The Erasure of Egg Providers in Stem Cell Science
Richard F. Storrow
City University of New York School of Law
February 10, 2014
Frontiers: A Journal of Women Studies, Vol. 34, No. 3, pp. 189-212, 2013
In the discussion over cloning’s role in embryonic stem cell research, egg providers remain shadowy figures. A scandal in Korea eight years ago raised consciousness about the potential for coercion of egg providers in this branch of stem cell science and led to necessary debates about informed consent and compensation. But a more fundamental concern is the near erasure of egg providers from the discourse about why we should pursue stem cell research that involves cloning. In their zeal to win the race for stem cell supremacy, researchers who consider egg providers’ interests to be roadblocks to advancement are making efforts to disavow and obscure the reproductive aspects of research cloning. This paper argues that if the research cloning enterprise continues to depend upon the procurement and use of human oocytes, it should render a more transparent account of the contribution of egg providers to the endeavor.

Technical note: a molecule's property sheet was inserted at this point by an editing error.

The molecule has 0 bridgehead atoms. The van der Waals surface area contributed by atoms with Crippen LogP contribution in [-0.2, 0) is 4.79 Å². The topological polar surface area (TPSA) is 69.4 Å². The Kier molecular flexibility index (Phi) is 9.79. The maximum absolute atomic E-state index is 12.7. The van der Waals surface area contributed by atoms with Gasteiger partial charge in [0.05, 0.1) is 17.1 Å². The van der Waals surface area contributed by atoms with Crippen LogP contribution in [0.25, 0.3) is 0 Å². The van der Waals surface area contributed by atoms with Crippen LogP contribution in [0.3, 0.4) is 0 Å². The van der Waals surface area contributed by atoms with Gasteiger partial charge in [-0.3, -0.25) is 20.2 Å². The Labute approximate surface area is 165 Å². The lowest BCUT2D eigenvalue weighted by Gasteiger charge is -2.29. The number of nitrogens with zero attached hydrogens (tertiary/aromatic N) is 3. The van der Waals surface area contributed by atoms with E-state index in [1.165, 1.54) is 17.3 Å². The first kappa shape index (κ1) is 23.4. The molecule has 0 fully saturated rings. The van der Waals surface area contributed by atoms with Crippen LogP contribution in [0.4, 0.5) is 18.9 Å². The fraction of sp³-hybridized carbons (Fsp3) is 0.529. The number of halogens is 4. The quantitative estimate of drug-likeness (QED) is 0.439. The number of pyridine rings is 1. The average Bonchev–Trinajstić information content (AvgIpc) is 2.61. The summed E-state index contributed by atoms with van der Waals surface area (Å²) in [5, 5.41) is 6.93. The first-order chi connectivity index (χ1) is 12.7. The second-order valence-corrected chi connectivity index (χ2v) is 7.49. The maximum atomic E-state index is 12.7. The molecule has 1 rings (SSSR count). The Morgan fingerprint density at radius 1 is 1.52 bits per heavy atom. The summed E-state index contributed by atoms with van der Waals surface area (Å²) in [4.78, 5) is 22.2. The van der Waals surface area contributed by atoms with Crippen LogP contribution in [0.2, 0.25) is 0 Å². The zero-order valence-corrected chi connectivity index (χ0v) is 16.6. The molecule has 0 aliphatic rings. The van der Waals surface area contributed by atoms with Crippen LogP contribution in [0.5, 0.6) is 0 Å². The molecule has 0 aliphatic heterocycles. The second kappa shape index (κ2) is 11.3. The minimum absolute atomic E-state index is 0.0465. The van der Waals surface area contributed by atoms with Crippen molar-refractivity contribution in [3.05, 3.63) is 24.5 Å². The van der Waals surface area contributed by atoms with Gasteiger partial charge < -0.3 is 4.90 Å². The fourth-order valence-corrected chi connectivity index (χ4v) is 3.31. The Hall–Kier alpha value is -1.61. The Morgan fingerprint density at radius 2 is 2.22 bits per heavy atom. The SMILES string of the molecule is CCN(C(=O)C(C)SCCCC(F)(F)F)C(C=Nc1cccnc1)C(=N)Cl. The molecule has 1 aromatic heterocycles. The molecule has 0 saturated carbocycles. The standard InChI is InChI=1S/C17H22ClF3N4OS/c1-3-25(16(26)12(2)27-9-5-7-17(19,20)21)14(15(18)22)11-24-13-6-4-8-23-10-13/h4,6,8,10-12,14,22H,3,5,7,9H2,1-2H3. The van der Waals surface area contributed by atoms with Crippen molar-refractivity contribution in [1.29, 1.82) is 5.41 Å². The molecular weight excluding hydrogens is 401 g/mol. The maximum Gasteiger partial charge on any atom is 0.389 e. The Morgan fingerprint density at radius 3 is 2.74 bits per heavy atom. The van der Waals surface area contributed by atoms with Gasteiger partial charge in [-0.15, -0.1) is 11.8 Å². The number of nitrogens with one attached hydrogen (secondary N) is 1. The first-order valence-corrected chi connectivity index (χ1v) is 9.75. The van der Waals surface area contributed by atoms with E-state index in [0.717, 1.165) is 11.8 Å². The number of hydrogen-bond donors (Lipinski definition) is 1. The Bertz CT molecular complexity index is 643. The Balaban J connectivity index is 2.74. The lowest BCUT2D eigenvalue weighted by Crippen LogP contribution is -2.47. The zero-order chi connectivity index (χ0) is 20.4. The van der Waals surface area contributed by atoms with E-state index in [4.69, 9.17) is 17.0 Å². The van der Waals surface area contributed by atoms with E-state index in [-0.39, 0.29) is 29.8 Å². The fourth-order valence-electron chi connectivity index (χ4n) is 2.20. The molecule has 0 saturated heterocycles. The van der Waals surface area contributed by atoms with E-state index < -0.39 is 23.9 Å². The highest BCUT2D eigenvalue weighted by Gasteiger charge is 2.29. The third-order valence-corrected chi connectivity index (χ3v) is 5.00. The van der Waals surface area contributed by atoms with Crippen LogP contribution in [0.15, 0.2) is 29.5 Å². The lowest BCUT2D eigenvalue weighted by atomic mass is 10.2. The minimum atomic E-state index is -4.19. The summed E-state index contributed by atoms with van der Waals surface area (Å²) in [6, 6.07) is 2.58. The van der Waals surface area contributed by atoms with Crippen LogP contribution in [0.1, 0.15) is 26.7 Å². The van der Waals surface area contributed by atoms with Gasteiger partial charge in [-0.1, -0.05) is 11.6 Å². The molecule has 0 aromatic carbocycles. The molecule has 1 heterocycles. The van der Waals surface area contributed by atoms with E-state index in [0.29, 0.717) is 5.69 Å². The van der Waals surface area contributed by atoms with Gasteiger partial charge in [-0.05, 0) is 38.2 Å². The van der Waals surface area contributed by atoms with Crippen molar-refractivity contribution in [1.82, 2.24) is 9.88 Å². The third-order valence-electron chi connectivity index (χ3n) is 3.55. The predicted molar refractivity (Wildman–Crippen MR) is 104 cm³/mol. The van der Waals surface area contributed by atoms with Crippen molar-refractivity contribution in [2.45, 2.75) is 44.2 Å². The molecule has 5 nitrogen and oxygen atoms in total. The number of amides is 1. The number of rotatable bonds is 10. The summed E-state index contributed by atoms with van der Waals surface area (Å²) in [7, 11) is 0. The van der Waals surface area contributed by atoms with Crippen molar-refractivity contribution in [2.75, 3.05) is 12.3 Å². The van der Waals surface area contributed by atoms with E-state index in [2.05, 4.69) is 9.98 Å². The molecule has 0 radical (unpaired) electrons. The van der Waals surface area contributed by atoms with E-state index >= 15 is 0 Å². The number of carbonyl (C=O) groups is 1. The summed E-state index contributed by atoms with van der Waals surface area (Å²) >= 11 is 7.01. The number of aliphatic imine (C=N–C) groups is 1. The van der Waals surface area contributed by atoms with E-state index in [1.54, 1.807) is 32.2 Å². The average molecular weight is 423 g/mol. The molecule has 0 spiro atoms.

Number of Pages in PDF File: 25
Keywords: stem cell research, embryonic stem cells, embryo, egg donation, oocyte donation, compensation, altruism, research cloning, therapeutic cloning, reproductive cloning, somatic cell nuclear transfer, altered nuclear transfer, biomedical research, public funding, bioethics, feminism, feminist bioethicsAccepted Paper Series
Date posted: February 27, 2014
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